Last night, I managed to catch three Fringe shows. The first was The Tenant Haimovitz at Metro Studio.
I arrived at the Tenant Haimovitz with no information on what I was about to see. The play is here in Victoria all the way from Tel Aviv, Israel and was translated into English just for us here at the Fringe. The play begins when Haimovitz arrives at his new apartment where there are shutters. Behind the shutters there is a wall, and behind the wall there is another wall. His landlord explains this to him before he signs papers and the apartment is his. Well, his and his six other flatmates. From here, the flatmates proceed to taunt Haimovitz as they take us through a carnival-like tale that eventually will break Haimovitz.
The play is an absurdist piece that is definitely on the Fringe, so to speak. It is something I think everyone can enjoy even if they walk out of the theatre with no idea what they just saw. The play is visually stimulating with the costumes and the choreography. There was a scene with the flatmates teasing Haimovitz, almost like a game of cat and mouse, where they entwined themselves in this tape and moved through the entire scene. The ensemble cast was incredible. They played each of their individual parts very well of course, but for me it was the whole ensemble that stood out. The play was so well put together, even though I walked out pretty confused about the whole thing (it took me about an hour to figure it out), I very much enjoyed the experience.
Next, I made my way down to Fairfield Hall for Home Free!. The play was written by famous playwright Langford Wilson and focuses on two characters, a brother and a sister who are caught between the real world and their fantasy world. They live together in an apartment that looks like a children’s bedroom with their two imaginary friends. They play husband and wife in their fantasy, but take it a bit too far when they actually conceive a baby.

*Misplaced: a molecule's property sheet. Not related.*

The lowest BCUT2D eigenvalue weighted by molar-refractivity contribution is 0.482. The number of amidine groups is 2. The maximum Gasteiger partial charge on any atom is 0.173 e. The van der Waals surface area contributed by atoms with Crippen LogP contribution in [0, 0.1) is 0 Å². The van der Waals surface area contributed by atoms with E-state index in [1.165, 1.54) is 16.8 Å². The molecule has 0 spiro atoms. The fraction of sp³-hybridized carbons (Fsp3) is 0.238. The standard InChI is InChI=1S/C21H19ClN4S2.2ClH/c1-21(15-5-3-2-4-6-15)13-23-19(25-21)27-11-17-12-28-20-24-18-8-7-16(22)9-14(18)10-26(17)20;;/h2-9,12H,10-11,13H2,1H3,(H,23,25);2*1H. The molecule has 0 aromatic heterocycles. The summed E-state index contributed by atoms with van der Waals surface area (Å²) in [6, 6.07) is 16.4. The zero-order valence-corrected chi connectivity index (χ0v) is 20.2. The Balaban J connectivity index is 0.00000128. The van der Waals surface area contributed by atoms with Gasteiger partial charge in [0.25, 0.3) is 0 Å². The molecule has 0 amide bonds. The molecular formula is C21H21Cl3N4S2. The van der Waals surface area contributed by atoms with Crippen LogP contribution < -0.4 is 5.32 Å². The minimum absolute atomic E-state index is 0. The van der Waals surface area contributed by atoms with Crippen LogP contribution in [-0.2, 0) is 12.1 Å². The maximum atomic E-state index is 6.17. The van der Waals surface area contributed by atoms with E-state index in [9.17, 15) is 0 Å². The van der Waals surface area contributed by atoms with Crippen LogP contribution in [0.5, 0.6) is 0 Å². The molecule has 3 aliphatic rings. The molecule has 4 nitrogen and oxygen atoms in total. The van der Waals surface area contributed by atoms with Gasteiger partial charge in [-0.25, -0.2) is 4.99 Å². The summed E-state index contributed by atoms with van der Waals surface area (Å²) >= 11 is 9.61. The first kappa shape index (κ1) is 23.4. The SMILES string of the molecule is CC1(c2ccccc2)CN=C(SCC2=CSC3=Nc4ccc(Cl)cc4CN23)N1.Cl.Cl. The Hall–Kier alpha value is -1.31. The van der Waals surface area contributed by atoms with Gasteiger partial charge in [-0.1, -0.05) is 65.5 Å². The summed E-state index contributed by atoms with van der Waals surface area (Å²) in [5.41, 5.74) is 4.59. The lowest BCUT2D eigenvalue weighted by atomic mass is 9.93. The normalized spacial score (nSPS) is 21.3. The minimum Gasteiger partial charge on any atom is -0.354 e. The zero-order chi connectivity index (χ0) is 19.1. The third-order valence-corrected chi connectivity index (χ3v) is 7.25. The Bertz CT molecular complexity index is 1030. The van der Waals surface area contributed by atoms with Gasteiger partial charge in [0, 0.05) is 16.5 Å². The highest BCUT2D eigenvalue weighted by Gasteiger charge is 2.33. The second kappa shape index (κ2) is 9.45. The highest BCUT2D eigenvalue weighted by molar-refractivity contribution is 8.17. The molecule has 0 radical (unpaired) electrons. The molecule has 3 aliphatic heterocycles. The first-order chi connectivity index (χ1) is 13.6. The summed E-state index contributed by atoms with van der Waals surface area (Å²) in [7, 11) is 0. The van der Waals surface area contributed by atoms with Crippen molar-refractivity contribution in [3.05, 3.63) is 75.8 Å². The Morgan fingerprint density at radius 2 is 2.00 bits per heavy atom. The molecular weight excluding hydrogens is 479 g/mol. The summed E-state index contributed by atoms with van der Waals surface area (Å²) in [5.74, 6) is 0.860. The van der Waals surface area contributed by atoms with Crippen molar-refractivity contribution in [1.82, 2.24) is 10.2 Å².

Besides the heavy and quite dark content that makes up the play, it had a lot of strong elements. The set was perfect. Although it was bigger than most Fringe sets, the scattered toys and vintage look gave the play a realistic touch. The actors were fantastic, especially when put into such difficult roles. For me, the content was a bit too disturbing and it took me a while to get past the incest and creepy imaginary world. It was well executed and a great piece of theatre but I would suggest watching something lighthhearted afterwards.
Lastly, I made my way to Langham Court Theatre for Love is for Superbeasts. The play is written by local performer Mily Mumford and takes a look in the minds of two romantically attached serial killers and what makes them tick.
The highlight of the play is the chemistry between the two actors, Mumford, and Joseph Goble. They make the characters believable and allow the audience to emphasize with them despite them being imprisoned for serial murder. The audience is meant to be a room of psychologists and others interested in psychopathy (separated from the “killers” by bullet proof glass) and they did a great job integrating the audience into the story. There was some heavier content towards the middle of the piece, but overall it is an entertaining dark comedy. There is no blood and gore but just a story of romance and breaking down the stereotypes of the “CSI effect.” The storyat its core is one about emotion and relationships that everyone can relate to. I definitely recommend this show.
For more information on any of the three shows, click on their accompanying photos.